The True Story About Hank Williams' Marriage To His First Wife, Audrey

It seemed to be love at first sight. Audrey Mae Sheppard first met Hank Willams when he was performing with a traveling medicine show near her home in Banks, Alabama, in the summer of 1943, according to "Family Tradition — Three Generations of Hank Williams." He asked her to marry him on their second date. And while their actual wedding wouldn't come for nearly a year, they seemed destined for a long life together. But the truth was murkier than that. At the time, Audrey was already married and had a daughter, Lycrecia. Her first husband had abandoned her but before she could marry Hank, she needed a divorce. Hank's drinking was another problem that was there from the start.

Audrey helped launch Hank Williams' music career, acting as his manager, and pushed him to pursue both songwriting and performing. Besides directly influencing Williams' career, their relationship was so contentious that many of Williams' songs, including "You're Gonna Change (or I'm Gonna Leave)" and "I'm So Lonesome I Could Cry," were inspired by their rough patches. They divorced and got back together before finally calling it quits for good in 1952, a little more than six months before Hank Williams' death on January 1, 1953, weeks after he married his second wife, Billie Jean Jones.

First divorce and motherhood

In the early years of Audrey and Hank Williams' marriage, they lived close to the bone, working together in a shipyard in Mobile during World War II while they pursued musical careers, per "Family Tradition." Audrey wasn't a talented singer, but she was good at helping to foster her husband's career until his drinking and physical fights finally took their toll. On May 26, 1948, Audrey and Hank Williams divorced. But less than a month later they were back together, according to "Hank Williams: So Lonesome."

The couple then moved to Shreveport, Louisiana, where Hank joined "The Louisiana Hayride." The live radio show rivaled Nashville's "Grand Ole Opry" and would launch the careers of everyone from Elvis to Johnny Cash. Audrey sometimes performed with Hank, but they would turn down her microphone, and her push to be a star allegedly damaged Hank's career early on.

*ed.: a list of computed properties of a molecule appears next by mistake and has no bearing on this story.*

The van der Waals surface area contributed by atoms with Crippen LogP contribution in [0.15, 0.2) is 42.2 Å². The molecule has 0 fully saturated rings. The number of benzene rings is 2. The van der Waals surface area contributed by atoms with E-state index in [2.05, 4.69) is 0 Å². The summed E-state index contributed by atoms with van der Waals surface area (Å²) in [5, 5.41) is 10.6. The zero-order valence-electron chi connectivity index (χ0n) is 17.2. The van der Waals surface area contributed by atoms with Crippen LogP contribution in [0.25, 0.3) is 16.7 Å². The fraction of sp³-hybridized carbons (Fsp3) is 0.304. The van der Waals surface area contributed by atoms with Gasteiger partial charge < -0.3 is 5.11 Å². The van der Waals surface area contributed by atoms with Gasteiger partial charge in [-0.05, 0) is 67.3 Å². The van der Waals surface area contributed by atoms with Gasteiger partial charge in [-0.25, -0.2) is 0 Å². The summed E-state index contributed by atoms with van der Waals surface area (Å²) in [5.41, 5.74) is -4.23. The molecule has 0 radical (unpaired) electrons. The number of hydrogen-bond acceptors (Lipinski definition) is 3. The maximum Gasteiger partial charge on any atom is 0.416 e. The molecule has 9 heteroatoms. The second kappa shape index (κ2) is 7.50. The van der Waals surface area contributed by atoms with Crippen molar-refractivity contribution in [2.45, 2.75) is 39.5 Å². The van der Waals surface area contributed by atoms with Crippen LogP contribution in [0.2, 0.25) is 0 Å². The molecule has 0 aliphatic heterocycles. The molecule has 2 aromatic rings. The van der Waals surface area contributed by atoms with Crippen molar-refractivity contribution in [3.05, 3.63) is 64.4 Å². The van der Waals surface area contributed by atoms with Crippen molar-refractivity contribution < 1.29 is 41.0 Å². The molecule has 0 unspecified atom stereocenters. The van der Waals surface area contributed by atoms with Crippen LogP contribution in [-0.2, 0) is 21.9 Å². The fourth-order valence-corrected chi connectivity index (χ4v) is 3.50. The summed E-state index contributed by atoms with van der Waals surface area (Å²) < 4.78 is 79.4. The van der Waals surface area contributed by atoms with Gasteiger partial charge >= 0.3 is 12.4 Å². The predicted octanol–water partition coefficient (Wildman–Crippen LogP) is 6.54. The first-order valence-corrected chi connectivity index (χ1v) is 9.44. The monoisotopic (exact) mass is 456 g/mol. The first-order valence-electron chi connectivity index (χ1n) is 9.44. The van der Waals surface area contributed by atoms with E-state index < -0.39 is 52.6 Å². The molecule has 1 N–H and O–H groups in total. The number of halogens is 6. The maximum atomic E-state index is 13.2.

On May 26, 1949, Audrey gave birth to their son Randall Hank Williams, better known as Hank Williams Jr. Soon, the family moved to Nashville where Hank joined the "Opry" and they amended their divorce decree. Things were looking up. But in Nashville, Hank kept Audrey off the stage. She did get a shot at recording an album for Decca, but the results were panned by the press, per "I Saw the Light: The Story of Hank Williams."

The end

In 1950, Audrey Williams had to be rushed to the hospital after contracting an infection following an abortion, illegal at the time, which she hadn't planned to tell Hank about, per "I Saw the Light." When Hank Williams returned home from touring and went to see her in the hospital, she blamed him. "It was you who caused me to suffer this," she told Hank (via The New Yorker). Hank allegedly responded that his wife had a "cold, cold heart," the germination for what would become one of his biggest hits.

Hank's heavy drinking and physical abuse led Audrey to leave him during the Christmas holidays in 1951, according to "The Hank Williams Reader." She'd had enough and sued for divorce again. Hank also filed for divorce, so he could have his say, alleging Audrey's pursuit of a singing career was to blame for their marital problems and that she was a spendthrift who burned through $50,000, the equivalent of nearly $600,000 today, in 1951 alone. In the divorce, Audrey won custody of Hank Williams Jr., along with their house and half of Hank's future royalties. She died in 1975 and is buried next to her ex-husband.